There are many ceramic artists at Clayworks who painstakingly create test tiles so they can predict, to a certain degree, their results. The science of glazing is enormous and complex. I have yet to make a test tile; instead I tend to jump right in, creating large vessel forms and applying glaze as if it were paint. I learned my lesson, I hope, with the most recent vessels. There were 4 of them that are in pieces now.

Glazes undergo a chemical transformation during the firing process. Unlike paint, what you see when you apply it won’t be what you get later on. I can be impatient; I will make test tiles now.

In the meantime, I brought the vessels home and began to drop them onto the sidewalk, hoping to get some pieces that I could use for mosaics. I tried to do the dropping discreetly. I didn’t want to create tiny ceramic shards that could cut little fingers. There was, however, no getting around the sound they made as they crashed to the ground. It was cathartic for me but I had to address the consternation of a couple of people walking by.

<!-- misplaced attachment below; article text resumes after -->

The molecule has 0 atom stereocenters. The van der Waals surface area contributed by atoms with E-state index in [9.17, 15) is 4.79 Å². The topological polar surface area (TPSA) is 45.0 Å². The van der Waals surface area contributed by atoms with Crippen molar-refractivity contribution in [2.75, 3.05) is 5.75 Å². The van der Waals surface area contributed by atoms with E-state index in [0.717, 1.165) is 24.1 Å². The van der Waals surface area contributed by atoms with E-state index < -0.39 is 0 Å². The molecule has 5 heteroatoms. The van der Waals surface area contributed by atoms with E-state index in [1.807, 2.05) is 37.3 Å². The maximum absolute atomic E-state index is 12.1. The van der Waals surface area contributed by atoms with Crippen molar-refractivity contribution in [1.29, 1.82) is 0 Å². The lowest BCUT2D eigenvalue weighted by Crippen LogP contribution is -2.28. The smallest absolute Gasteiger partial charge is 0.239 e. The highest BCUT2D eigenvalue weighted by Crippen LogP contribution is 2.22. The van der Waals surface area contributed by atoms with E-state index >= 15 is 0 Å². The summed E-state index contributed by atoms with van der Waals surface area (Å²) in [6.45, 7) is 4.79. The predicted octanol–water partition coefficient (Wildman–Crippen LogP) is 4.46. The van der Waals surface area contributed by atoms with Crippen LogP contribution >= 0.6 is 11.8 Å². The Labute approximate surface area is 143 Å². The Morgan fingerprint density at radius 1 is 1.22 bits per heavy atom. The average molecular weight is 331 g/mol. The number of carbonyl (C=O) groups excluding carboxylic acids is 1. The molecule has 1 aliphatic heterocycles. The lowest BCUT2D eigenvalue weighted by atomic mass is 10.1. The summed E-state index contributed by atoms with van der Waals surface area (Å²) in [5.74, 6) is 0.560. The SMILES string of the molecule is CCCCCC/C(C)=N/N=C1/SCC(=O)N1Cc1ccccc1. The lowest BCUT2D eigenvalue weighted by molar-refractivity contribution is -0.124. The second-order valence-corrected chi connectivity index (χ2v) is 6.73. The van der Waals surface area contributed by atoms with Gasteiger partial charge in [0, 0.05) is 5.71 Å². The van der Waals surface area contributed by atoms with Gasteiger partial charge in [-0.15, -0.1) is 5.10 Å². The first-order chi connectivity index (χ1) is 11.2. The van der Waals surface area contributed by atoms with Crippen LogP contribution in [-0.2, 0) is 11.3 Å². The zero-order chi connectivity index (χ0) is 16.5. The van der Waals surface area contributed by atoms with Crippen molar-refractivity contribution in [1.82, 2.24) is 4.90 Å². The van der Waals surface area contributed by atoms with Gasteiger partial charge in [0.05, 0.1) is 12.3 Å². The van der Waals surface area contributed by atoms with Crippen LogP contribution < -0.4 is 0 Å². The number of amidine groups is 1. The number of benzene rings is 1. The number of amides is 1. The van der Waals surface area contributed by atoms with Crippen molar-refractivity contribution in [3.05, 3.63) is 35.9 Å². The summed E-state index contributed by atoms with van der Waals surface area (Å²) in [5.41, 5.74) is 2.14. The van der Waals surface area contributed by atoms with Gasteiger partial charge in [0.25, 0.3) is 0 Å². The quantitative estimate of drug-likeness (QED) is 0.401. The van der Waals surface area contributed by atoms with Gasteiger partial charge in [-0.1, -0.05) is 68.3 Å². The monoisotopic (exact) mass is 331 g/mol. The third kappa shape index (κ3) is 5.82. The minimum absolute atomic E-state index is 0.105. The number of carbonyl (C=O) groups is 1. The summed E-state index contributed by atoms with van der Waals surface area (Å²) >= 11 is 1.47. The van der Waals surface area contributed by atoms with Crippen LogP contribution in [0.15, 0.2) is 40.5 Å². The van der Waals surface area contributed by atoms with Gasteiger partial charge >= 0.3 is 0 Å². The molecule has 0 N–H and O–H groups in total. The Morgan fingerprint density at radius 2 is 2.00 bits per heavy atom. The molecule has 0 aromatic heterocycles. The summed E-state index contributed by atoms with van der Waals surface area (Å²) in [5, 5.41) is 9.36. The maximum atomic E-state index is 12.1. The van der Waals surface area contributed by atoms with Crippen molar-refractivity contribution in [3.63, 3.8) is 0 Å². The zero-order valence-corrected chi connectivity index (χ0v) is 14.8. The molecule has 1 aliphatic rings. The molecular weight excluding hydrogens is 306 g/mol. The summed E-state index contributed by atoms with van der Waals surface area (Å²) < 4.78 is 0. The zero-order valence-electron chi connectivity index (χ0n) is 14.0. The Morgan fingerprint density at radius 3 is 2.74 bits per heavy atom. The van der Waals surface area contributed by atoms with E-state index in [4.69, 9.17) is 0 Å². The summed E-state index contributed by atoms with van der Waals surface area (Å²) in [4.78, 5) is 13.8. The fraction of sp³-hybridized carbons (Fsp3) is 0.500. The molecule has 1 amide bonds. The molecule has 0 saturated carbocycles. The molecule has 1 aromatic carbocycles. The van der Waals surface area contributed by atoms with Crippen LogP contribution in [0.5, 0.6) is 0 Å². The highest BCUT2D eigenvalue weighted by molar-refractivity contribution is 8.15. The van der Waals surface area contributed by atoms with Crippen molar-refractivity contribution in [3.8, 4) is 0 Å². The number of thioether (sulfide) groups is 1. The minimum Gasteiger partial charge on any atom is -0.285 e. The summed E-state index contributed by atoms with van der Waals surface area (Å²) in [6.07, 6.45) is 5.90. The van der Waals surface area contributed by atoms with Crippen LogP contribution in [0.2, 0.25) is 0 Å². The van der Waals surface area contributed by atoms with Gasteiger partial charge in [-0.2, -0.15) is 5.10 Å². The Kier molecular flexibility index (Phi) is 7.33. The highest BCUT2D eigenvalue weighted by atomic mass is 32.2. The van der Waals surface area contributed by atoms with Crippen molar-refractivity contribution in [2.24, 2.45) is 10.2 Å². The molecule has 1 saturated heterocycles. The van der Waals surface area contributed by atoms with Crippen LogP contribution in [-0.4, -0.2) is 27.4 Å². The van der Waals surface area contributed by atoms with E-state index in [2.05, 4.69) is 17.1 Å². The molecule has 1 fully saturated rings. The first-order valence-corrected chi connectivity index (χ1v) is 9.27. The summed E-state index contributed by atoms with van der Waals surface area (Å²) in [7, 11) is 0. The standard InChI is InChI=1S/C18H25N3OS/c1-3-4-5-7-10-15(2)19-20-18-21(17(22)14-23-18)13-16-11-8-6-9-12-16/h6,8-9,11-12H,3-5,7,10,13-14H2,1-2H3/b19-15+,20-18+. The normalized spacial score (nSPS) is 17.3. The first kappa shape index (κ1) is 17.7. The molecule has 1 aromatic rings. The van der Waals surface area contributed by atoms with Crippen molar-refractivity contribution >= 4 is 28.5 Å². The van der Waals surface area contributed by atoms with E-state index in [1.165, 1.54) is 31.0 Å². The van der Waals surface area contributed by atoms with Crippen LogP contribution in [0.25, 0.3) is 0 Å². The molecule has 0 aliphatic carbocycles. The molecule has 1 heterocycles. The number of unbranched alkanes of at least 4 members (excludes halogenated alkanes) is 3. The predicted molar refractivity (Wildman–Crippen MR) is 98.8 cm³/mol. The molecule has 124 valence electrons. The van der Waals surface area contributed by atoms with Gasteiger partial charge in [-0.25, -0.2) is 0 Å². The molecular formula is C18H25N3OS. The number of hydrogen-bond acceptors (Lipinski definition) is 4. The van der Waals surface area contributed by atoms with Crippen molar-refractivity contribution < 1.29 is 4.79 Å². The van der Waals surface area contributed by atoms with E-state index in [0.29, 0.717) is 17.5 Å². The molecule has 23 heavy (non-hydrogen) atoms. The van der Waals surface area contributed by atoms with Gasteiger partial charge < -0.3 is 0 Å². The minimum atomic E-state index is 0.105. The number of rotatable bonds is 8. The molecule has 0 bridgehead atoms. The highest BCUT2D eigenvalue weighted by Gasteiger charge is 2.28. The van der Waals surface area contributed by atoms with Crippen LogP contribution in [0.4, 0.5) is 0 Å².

When I was working on the 4 aforementioned vessels, I knew they could be flops, not only because it was almost impossible to know what they would look like but because I was throwing in too much information. I knew it, but I had to see this through. I’ve always heard, “Keep it simple, Mia” from fellow artists, friends, people in the biz, and from myself.

I don’t know if I’ll use the pieces for mosaics. The process was kind of brutal, and expensive too. There’s the obvious comparison to “picking up the pieces”. I could go on and on about that. The take-away for me, however, is that simple is enough. When simple is done well, it suggests complex. For me to do simple requires listening, being patient, and making test tiles.